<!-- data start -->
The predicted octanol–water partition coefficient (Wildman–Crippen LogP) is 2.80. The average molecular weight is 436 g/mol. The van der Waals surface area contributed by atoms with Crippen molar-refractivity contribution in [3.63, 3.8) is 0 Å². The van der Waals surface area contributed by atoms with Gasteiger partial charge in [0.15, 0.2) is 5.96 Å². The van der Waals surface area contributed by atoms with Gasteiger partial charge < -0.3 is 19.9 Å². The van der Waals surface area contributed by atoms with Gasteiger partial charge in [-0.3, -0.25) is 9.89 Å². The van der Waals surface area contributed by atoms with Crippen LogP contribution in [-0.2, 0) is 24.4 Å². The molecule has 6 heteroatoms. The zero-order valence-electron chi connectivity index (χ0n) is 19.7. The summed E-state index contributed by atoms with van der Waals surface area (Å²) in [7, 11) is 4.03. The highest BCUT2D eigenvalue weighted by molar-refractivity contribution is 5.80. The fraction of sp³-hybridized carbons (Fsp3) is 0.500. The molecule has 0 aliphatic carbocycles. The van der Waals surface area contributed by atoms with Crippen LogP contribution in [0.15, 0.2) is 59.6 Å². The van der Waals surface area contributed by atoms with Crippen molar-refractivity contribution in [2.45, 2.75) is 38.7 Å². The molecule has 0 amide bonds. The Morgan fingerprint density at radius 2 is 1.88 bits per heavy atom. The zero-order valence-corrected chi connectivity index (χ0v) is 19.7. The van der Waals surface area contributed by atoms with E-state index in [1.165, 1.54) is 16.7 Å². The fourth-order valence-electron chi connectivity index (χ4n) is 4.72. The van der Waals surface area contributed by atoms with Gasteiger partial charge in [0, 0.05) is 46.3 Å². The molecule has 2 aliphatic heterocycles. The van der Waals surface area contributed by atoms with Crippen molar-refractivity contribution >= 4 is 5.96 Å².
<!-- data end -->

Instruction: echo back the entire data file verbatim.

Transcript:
The predicted octanol–water partition coefficient (Wildman–Crippen LogP) is 2.80. The average molecular weight is 436 g/mol. The van der Waals surface area contributed by atoms with Crippen molar-refractivity contribution in [3.63, 3.8) is 0 Å². The van der Waals surface area contributed by atoms with Gasteiger partial charge in [0.15, 0.2) is 5.96 Å². The van der Waals surface area contributed by atoms with Gasteiger partial charge < -0.3 is 19.9 Å². The van der Waals surface area contributed by atoms with Gasteiger partial charge in [-0.3, -0.25) is 9.89 Å². The van der Waals surface area contributed by atoms with Crippen LogP contribution in [-0.2, 0) is 24.4 Å². The molecule has 6 heteroatoms. The zero-order valence-electron chi connectivity index (χ0n) is 19.7. The summed E-state index contributed by atoms with van der Waals surface area (Å²) in [7, 11) is 4.03. The highest BCUT2D eigenvalue weighted by molar-refractivity contribution is 5.80. The fraction of sp³-hybridized carbons (Fsp3) is 0.500. The molecule has 0 aliphatic carbocycles. The van der Waals surface area contributed by atoms with Crippen LogP contribution in [0.15, 0.2) is 59.6 Å². The van der Waals surface area contributed by atoms with Crippen molar-refractivity contribution in [2.45, 2.75) is 38.7 Å². The molecule has 0 amide bonds. The Morgan fingerprint density at radius 2 is 1.88 bits per heavy atom. The zero-order valence-corrected chi connectivity index (χ0v) is 19.7. The van der Waals surface area contributed by atoms with E-state index in [1.165, 1.54) is 16.7 Å². The fourth-order valence-electron chi connectivity index (χ4n) is 4.72. The van der Waals surface area contributed by atoms with Gasteiger partial charge in [0, 0.05) is 46.3 Å². The molecule has 2 aliphatic heterocycles. The van der Waals surface area contributed by atoms with Crippen molar-refractivity contribution >= 4 is 5.96 Å².